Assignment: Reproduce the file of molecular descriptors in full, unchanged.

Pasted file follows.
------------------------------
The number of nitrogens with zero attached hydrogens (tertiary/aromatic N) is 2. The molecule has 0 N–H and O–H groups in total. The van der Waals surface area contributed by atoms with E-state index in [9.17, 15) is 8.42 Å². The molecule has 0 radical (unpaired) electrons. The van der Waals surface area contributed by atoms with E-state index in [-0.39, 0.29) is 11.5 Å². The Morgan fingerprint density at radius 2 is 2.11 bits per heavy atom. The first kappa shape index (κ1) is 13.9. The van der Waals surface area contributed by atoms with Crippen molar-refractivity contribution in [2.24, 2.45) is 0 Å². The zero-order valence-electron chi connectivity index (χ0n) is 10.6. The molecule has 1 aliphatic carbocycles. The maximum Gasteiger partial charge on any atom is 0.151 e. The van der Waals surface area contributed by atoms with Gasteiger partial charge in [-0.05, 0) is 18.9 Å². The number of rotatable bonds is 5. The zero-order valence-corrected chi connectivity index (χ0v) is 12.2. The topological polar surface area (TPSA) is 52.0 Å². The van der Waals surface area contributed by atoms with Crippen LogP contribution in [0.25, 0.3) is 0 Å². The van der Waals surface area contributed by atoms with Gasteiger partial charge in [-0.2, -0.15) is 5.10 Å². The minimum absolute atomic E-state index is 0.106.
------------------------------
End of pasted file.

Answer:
The number of nitrogens with zero attached hydrogens (tertiary/aromatic N) is 2. The molecule has 0 N–H and O–H groups in total. The van der Waals surface area contributed by atoms with E-state index in [9.17, 15) is 8.42 Å². The molecule has 0 radical (unpaired) electrons. The van der Waals surface area contributed by atoms with E-state index in [-0.39, 0.29) is 11.5 Å². The Morgan fingerprint density at radius 2 is 2.11 bits per heavy atom. The first kappa shape index (κ1) is 13.9. The van der Waals surface area contributed by atoms with Crippen molar-refractivity contribution in [2.24, 2.45) is 0 Å². The zero-order valence-electron chi connectivity index (χ0n) is 10.6. The molecule has 1 aliphatic carbocycles. The maximum Gasteiger partial charge on any atom is 0.151 e. The van der Waals surface area contributed by atoms with Gasteiger partial charge in [-0.05, 0) is 18.9 Å². The number of rotatable bonds is 5. The zero-order valence-corrected chi connectivity index (χ0v) is 12.2. The topological polar surface area (TPSA) is 52.0 Å². The van der Waals surface area contributed by atoms with Crippen LogP contribution in [0.25, 0.3) is 0 Å². The van der Waals surface area contributed by atoms with Gasteiger partial charge in [-0.2, -0.15) is 5.10 Å². The minimum absolute atomic E-state index is 0.106.